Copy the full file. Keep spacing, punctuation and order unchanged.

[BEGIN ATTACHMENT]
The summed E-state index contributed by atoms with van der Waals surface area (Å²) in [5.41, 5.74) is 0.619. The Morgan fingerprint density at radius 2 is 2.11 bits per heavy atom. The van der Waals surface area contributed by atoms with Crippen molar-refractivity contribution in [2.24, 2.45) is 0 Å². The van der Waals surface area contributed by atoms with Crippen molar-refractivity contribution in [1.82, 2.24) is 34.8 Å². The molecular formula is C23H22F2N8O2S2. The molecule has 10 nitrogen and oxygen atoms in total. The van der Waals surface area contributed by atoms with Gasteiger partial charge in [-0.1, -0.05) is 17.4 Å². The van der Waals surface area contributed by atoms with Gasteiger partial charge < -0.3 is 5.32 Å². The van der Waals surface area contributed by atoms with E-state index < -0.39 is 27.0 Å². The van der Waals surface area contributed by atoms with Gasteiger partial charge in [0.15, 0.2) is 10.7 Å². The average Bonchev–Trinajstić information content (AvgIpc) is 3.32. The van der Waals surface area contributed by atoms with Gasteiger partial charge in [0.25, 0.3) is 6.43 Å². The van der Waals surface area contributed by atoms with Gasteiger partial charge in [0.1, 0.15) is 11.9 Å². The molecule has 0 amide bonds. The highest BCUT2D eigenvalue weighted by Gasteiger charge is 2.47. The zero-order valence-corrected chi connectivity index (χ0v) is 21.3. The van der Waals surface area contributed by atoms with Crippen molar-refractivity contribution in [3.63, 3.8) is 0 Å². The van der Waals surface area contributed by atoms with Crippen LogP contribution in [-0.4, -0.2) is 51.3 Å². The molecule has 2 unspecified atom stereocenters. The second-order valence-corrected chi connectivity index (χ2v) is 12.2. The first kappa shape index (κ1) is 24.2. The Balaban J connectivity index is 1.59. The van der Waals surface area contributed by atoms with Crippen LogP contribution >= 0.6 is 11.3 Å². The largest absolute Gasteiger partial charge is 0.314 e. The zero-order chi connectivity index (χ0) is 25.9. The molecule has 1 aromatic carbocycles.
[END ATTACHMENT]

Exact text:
The summed E-state index contributed by atoms with van der Waals surface area (Å²) in [5.41, 5.74) is 0.619. The Morgan fingerprint density at radius 2 is 2.11 bits per heavy atom. The van der Waals surface area contributed by atoms with Crippen molar-refractivity contribution in [2.24, 2.45) is 0 Å². The van der Waals surface area contributed by atoms with Crippen molar-refractivity contribution in [1.82, 2.24) is 34.8 Å². The molecular formula is C23H22F2N8O2S2. The molecule has 10 nitrogen and oxygen atoms in total. The van der Waals surface area contributed by atoms with Gasteiger partial charge in [-0.1, -0.05) is 17.4 Å². The van der Waals surface area contributed by atoms with Gasteiger partial charge < -0.3 is 5.32 Å². The van der Waals surface area contributed by atoms with E-state index < -0.39 is 27.0 Å². The van der Waals surface area contributed by atoms with Gasteiger partial charge in [0.15, 0.2) is 10.7 Å². The average Bonchev–Trinajstić information content (AvgIpc) is 3.32. The van der Waals surface area contributed by atoms with Gasteiger partial charge in [0.25, 0.3) is 6.43 Å². The van der Waals surface area contributed by atoms with Gasteiger partial charge in [0.1, 0.15) is 11.9 Å². The molecule has 0 amide bonds. The highest BCUT2D eigenvalue weighted by Gasteiger charge is 2.47. The zero-order valence-corrected chi connectivity index (χ0v) is 21.3. The van der Waals surface area contributed by atoms with Crippen molar-refractivity contribution in [3.63, 3.8) is 0 Å². The van der Waals surface area contributed by atoms with Crippen LogP contribution in [-0.4, -0.2) is 51.3 Å². The molecule has 2 unspecified atom stereocenters. The second-order valence-corrected chi connectivity index (χ2v) is 12.2. The first kappa shape index (κ1) is 24.2. The Balaban J connectivity index is 1.59. The van der Waals surface area contributed by atoms with Crippen LogP contribution >= 0.6 is 11.3 Å². The largest absolute Gasteiger partial charge is 0.314 e. The zero-order chi connectivity index (χ0) is 25.9. The molecule has 1 aromatic carbocycles.